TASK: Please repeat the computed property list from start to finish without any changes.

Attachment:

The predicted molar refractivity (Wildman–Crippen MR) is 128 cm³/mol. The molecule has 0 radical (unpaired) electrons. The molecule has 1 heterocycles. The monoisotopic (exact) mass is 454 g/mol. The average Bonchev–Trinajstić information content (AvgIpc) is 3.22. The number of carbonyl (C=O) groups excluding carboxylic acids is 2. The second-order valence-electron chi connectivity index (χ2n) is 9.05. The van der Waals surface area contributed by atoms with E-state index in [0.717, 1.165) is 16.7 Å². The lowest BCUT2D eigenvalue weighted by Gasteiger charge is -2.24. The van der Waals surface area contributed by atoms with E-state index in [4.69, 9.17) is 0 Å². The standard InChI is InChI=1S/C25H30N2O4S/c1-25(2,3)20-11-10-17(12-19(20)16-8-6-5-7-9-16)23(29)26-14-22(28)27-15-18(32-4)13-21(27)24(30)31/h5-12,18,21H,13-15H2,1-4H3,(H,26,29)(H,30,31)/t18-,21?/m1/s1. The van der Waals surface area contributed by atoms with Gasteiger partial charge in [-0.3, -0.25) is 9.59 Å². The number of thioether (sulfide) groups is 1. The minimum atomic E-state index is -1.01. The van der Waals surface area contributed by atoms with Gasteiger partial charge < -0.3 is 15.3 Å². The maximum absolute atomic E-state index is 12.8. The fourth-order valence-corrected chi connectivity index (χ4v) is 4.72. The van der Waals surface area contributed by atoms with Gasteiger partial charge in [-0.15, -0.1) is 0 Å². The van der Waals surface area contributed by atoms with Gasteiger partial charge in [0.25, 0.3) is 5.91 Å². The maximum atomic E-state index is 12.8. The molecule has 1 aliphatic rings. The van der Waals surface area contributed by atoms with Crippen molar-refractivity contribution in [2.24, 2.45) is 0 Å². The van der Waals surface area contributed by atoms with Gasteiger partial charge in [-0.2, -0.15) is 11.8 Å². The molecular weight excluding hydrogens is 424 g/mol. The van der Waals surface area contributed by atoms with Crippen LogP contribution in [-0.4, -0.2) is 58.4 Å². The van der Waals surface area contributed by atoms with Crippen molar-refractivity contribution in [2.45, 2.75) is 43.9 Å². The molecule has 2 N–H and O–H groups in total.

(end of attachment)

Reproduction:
The predicted molar refractivity (Wildman–Crippen MR) is 128 cm³/mol. The molecule has 0 radical (unpaired) electrons. The molecule has 1 heterocycles. The monoisotopic (exact) mass is 454 g/mol. The average Bonchev–Trinajstić information content (AvgIpc) is 3.22. The number of carbonyl (C=O) groups excluding carboxylic acids is 2. The second-order valence-electron chi connectivity index (χ2n) is 9.05. The van der Waals surface area contributed by atoms with E-state index in [0.717, 1.165) is 16.7 Å². The lowest BCUT2D eigenvalue weighted by Gasteiger charge is -2.24. The van der Waals surface area contributed by atoms with E-state index in [4.69, 9.17) is 0 Å². The standard InChI is InChI=1S/C25H30N2O4S/c1-25(2,3)20-11-10-17(12-19(20)16-8-6-5-7-9-16)23(29)26-14-22(28)27-15-18(32-4)13-21(27)24(30)31/h5-12,18,21H,13-15H2,1-4H3,(H,26,29)(H,30,31)/t18-,21?/m1/s1. The van der Waals surface area contributed by atoms with Gasteiger partial charge in [-0.3, -0.25) is 9.59 Å². The number of thioether (sulfide) groups is 1. The minimum atomic E-state index is -1.01. The van der Waals surface area contributed by atoms with Gasteiger partial charge < -0.3 is 15.3 Å². The maximum absolute atomic E-state index is 12.8. The fourth-order valence-corrected chi connectivity index (χ4v) is 4.72. The van der Waals surface area contributed by atoms with Gasteiger partial charge in [-0.15, -0.1) is 0 Å². The van der Waals surface area contributed by atoms with Gasteiger partial charge in [0.25, 0.3) is 5.91 Å². The maximum atomic E-state index is 12.8. The molecule has 1 aliphatic rings. The van der Waals surface area contributed by atoms with Crippen molar-refractivity contribution in [2.24, 2.45) is 0 Å². The van der Waals surface area contributed by atoms with Gasteiger partial charge in [-0.2, -0.15) is 11.8 Å². The molecular weight excluding hydrogens is 424 g/mol. The van der Waals surface area contributed by atoms with Crippen LogP contribution in [-0.4, -0.2) is 58.4 Å². The van der Waals surface area contributed by atoms with Crippen molar-refractivity contribution in [2.45, 2.75) is 43.9 Å². The molecule has 2 N–H and O–H groups in total.